Digital learning is the future – and that means revamping L&D

Leaders must use online tools to engage their teams in new ways, learning professionals tell CIPD annual conference

The future of learning and development is online, but for it to be effective employers must rethink the way they train their staff, an expert panel told the CIPD’s annual conference in Manchester.

Discussing the next generation of workplace learning, Andy Lancaster, head of L&D at the CIPD, said that digital learning is a non-negotiable product of the modern workplace. It has become increasingly important as organisations embrace greater use of flexible working and grow their global operations, he explained.

Currently, however, there is a fundamental lack of confidence around online training in most organisations. “Many people who are confident in a face to face environment find digital learning very threatening or very difficult, and only 34 per cent of people currently feel comfortable delivering learning in an online space,” said Lancaster.

To embrace digital L&D, employers must not only develop a knowledge of the online tools available, but drastically rethink the ways in which traditional L&D is offered, delegates heard. Traditional in-house training models will not only fail to translate to an online platform, many are already failing to engage employees.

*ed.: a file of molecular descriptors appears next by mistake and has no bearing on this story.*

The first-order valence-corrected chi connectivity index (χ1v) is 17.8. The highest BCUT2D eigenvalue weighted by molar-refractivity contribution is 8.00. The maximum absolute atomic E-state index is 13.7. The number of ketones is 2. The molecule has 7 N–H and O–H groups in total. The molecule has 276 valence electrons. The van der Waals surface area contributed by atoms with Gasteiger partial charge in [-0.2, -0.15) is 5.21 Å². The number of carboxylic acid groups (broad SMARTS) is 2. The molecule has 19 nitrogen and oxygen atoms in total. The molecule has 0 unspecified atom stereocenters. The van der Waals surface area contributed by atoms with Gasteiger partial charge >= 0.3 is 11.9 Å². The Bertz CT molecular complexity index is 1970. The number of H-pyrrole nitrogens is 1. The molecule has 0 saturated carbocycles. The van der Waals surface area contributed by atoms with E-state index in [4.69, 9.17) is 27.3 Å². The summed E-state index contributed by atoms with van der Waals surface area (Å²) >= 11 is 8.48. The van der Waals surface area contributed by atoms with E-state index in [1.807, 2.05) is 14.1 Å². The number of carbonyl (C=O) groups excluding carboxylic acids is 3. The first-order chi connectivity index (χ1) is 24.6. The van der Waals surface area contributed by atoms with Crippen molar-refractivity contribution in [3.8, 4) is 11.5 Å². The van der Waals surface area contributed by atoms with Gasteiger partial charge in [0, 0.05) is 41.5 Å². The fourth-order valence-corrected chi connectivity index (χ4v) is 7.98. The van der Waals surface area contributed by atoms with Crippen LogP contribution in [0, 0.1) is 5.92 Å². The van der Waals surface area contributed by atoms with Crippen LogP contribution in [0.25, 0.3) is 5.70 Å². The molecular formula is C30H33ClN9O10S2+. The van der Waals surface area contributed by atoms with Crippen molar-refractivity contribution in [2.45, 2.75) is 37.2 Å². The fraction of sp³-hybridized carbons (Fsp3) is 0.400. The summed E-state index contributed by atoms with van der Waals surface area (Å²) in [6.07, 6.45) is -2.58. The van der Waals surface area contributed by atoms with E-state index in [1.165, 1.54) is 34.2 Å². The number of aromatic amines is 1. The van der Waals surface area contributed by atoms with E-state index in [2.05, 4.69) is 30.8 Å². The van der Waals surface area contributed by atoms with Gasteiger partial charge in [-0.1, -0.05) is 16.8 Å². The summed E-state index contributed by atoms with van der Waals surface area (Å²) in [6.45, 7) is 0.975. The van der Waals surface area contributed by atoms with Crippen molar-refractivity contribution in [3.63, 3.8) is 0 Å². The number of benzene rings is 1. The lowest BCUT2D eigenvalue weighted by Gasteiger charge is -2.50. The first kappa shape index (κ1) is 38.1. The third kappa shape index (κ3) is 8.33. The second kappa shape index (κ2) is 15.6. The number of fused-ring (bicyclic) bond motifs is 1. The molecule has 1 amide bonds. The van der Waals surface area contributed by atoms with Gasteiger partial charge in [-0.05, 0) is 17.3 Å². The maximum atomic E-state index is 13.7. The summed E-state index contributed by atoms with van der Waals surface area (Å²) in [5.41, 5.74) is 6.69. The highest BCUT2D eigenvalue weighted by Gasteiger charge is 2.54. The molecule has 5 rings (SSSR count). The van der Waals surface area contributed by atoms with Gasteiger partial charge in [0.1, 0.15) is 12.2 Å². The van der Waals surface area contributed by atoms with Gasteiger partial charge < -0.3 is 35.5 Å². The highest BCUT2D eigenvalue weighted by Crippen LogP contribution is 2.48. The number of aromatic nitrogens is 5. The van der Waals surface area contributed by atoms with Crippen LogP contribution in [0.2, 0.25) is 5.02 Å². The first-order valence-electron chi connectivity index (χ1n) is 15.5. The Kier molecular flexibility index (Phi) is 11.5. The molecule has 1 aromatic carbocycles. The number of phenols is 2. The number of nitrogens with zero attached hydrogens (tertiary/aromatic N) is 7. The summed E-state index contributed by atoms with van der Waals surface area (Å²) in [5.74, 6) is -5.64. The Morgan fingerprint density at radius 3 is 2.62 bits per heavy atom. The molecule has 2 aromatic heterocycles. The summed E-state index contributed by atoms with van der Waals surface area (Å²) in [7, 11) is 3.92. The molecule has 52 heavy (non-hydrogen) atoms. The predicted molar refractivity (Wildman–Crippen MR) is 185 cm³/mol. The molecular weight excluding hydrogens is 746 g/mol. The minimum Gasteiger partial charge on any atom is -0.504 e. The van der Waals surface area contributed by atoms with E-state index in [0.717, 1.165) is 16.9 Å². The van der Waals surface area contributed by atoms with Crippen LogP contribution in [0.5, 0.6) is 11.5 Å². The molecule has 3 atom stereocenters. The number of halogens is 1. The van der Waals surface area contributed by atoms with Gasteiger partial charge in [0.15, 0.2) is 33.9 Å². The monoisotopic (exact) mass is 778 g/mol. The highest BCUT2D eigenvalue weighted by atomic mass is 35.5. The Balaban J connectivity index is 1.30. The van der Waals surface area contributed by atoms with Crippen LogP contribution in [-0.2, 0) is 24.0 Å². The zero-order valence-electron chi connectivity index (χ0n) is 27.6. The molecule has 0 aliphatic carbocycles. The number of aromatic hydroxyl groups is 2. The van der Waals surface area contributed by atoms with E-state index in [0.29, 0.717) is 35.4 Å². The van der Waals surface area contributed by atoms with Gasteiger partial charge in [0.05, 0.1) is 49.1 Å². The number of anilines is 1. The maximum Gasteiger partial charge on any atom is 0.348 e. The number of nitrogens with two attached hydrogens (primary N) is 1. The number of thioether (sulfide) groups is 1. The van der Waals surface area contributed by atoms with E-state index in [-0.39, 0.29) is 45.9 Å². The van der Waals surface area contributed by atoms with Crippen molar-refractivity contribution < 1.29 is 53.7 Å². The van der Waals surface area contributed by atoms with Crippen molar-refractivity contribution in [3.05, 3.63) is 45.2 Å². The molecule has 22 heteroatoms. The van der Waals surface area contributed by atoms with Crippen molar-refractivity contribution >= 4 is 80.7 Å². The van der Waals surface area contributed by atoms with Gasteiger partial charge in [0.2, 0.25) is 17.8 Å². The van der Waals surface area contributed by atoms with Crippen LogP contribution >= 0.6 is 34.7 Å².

“People are bored. And it’s not a lack of understanding of technology that stops people from engaging,” said Julian Stodd, founder of SeaSalt Learning. “It’s because we are not offering things worthy of engagement.”

To engage employees with future learning tools, L&D professional Sukhvinder Pabial said that businesses must be willing to invest both time and money into digital learning; creating bite-sized valuable content that employees can consume with a degree of flexibility.

He said that L&D needs to enable peer based learning platforms that allow employees to engage with it of their own accord, as this will be more successful than traditional in-house training.

“We mustn’t tell people how and when they can learn,” Pabial said. “We need to recognise the ways in which users want to learn, and capitalise on that.”

But panellists warned that digital learning is not simply a question of moving in-house training to a webinar platform. Pabial explained that employers must be willing to invest in original, compelling content, and allow their teams to learn skills in alignment with the increasingly flexible working environments of today.

“We need to become digital learning role models,” Lancaster added. “We cannot take our organisations or our teams forward unless we personally embrace modern learning standards.”